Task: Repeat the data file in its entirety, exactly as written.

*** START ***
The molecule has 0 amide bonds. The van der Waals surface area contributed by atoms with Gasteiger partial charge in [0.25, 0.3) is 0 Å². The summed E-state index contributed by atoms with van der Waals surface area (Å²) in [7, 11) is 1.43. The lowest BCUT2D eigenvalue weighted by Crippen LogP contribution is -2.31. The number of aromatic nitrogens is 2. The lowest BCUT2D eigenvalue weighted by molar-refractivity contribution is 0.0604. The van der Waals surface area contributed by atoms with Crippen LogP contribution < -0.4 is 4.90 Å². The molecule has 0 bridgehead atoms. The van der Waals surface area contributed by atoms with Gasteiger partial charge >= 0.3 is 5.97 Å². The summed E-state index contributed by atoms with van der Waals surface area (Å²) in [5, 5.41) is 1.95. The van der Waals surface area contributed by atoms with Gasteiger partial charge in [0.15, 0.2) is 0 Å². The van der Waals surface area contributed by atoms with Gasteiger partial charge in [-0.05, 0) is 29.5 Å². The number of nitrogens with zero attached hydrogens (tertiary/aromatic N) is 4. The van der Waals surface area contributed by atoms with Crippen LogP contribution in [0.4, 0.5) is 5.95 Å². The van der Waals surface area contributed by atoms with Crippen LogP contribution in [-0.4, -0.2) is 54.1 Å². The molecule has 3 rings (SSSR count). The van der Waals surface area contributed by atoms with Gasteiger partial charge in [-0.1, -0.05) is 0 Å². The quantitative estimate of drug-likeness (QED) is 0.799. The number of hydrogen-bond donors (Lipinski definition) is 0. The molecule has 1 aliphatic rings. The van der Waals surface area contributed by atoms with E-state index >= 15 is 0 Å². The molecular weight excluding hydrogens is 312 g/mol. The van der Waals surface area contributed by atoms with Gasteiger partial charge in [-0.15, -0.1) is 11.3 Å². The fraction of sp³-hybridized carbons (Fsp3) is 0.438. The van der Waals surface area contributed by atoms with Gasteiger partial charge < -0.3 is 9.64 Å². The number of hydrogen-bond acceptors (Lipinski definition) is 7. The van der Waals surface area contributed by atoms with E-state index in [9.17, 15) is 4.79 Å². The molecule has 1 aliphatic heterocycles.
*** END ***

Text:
The molecule has 0 amide bonds. The van der Waals surface area contributed by atoms with Gasteiger partial charge in [0.25, 0.3) is 0 Å². The summed E-state index contributed by atoms with van der Waals surface area (Å²) in [7, 11) is 1.43. The lowest BCUT2D eigenvalue weighted by Crippen LogP contribution is -2.31. The number of aromatic nitrogens is 2. The lowest BCUT2D eigenvalue weighted by molar-refractivity contribution is 0.0604. The van der Waals surface area contributed by atoms with Crippen LogP contribution < -0.4 is 4.90 Å². The molecule has 0 bridgehead atoms. The van der Waals surface area contributed by atoms with Gasteiger partial charge >= 0.3 is 5.97 Å². The summed E-state index contributed by atoms with van der Waals surface area (Å²) in [5, 5.41) is 1.95. The van der Waals surface area contributed by atoms with Gasteiger partial charge in [0.15, 0.2) is 0 Å². The van der Waals surface area contributed by atoms with Gasteiger partial charge in [-0.05, 0) is 29.5 Å². The number of nitrogens with zero attached hydrogens (tertiary/aromatic N) is 4. The van der Waals surface area contributed by atoms with Crippen LogP contribution in [0.4, 0.5) is 5.95 Å². The van der Waals surface area contributed by atoms with Crippen LogP contribution in [-0.4, -0.2) is 54.1 Å². The molecule has 3 rings (SSSR count). The van der Waals surface area contributed by atoms with Gasteiger partial charge in [-0.1, -0.05) is 0 Å². The quantitative estimate of drug-likeness (QED) is 0.799. The number of hydrogen-bond donors (Lipinski definition) is 0. The molecule has 1 aliphatic rings. The van der Waals surface area contributed by atoms with E-state index >= 15 is 0 Å². The molecular weight excluding hydrogens is 312 g/mol. The van der Waals surface area contributed by atoms with Gasteiger partial charge in [-0.15, -0.1) is 11.3 Å². The fraction of sp³-hybridized carbons (Fsp3) is 0.438. The van der Waals surface area contributed by atoms with Gasteiger partial charge < -0.3 is 9.64 Å². The number of hydrogen-bond acceptors (Lipinski definition) is 7. The van der Waals surface area contributed by atoms with E-state index in [9.17, 15) is 4.79 Å². The molecule has 1 aliphatic heterocycles.